We all know this to be true when it comes to bad habits.
We open the fridge knowing that a Coke is doused in sugar.
But once the fridge is open, the trap is sprung.
We can't help but reach for the can, pour that liquid sugar down our throats and then feel good—and miserable shortly after.
The good news is that your so-called creativity needs a trigger too
And the mistake that most of us make is that we fail to set the trigger. In her book “The Creative Habit”, choreographer and author, Twyla Tharp talks about how she has to exercise every day for two hours.
And no matter how dedicated you are, there's going to be a fallout of some kind. A late night, a virus, some well-meaning friend—they can all keep you up too late. And then it's a drag all the way to the gym.
But Twyla depends on the taxi
Every day her trigger is the taxi. She just has to get to the taxi, and then she's on her way. It's like getting on the top of a huge water slide and finding there's no way back up. That's how she gets stuff done. She nudges herself towards the trigger.
Think about it: how scary is the handle on the fridge?
How scary can the taxi be?
And yet it is very scary because you suddenly have enormous momentum on your side and you have to get things done.
I wake up every day to a similar sort of trigger
I wake up and I avoid email. They often sends me hurtling into some black hole. Facebook will do approximately the same. Instead I wake up and there in front of me is my InDesign file. Or my Photoshop file.
The night before, I'll make sure the file is open on my computer and then I'll wrap up. When I boot up the computer again, nothing opens, but the file itself. And then I'm propelled to making that first step. I'll either write a book, an article or draw a cartoon (depending on which file is open).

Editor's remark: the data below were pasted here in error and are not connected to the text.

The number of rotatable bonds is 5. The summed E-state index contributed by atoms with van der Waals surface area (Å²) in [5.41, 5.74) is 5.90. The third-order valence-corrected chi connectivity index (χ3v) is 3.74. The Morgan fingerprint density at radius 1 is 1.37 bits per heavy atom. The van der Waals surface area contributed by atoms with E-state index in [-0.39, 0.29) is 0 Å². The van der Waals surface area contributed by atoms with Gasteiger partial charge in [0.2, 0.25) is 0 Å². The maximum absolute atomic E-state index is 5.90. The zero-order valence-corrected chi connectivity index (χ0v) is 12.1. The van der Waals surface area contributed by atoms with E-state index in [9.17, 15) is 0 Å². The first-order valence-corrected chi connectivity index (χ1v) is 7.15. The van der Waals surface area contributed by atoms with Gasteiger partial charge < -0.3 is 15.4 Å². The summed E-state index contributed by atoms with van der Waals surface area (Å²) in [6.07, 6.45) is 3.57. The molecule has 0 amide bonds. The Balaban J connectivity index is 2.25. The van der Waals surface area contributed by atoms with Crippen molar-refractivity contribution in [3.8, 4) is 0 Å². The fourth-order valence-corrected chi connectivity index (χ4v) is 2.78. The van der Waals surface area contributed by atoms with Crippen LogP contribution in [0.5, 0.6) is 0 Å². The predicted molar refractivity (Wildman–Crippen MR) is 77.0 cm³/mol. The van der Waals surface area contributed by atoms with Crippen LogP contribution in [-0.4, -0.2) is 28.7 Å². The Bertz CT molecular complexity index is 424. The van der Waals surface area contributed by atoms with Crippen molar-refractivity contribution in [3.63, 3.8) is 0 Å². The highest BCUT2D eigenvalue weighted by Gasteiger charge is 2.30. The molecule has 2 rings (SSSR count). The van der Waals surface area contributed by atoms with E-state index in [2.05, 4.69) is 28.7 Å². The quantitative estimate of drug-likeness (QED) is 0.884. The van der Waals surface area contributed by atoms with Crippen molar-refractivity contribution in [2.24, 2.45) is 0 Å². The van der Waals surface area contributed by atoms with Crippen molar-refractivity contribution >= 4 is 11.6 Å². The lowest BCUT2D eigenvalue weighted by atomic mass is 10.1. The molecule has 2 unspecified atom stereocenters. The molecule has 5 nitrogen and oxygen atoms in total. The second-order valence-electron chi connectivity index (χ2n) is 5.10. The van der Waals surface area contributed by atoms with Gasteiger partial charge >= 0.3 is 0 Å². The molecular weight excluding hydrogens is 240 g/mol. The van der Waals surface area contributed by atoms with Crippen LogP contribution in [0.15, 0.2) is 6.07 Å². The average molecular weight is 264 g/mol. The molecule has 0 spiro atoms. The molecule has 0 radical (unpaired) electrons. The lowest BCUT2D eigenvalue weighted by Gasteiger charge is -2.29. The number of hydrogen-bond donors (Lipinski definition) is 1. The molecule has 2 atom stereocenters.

Some days of course, I forget
And Facebook or email is the last thing I have open. Those days I'm down the hell-slide. It might seem like just 10 minutes, but I will often find that 20 or even 30 minutes pass before I can pull back.
But what works for the hell-slide also works to get me productive. Shortly after I write or draw for two hours, I have to take a walk. At this point, I'll pull out my iPhone and look at my score on Fitbit.
And there is Steve S.
Steve S. is the nemesis. A nice nemesis, but a nemesis all the same. No matter how many steps I take, he seems to take more steps than me. But I can see how many steps I need to catch up and overtake Steve. And so that sets me off on my daily walk. That in turn sets off a trigger to listen to an audio book, and then learn a language on my way back.
Of course, no one is motivated all the time
There are days, even weeks when things don't get done. Life just gets too bothersome, you promise too much—it's the same old story. Or you just want to sleep in some days. Even Facebook and email can wait.
And yes, we all get into that zone which it's kinda pointless to avoid. Sometimes you just go with the flow.
But most days the flow gets you nowhere
Twyla Tharp drives home this core fact with the concept of the trigger. The trigger is what's important. Most of us don't have triggers. What we have is to-do lists. But to-do lists are hard to get into without the trigger. Once the trigger is activated, we're on our way.
Good habits start with a trigger.
Bad habits too.
P.S. Steve S. is ahead of me today. But not for long.
Next up: Do Mental Barriers Slow You Down?
How many books do you read in a year? Most people boast about how they read hundreds of books a year. That's what I used to do as well. Until I found that I wasn't really absorbing any information. Find out how speed works for you and more importantly, when it fails—Mental Barriers That Slow You Down (And Derail Your Progress).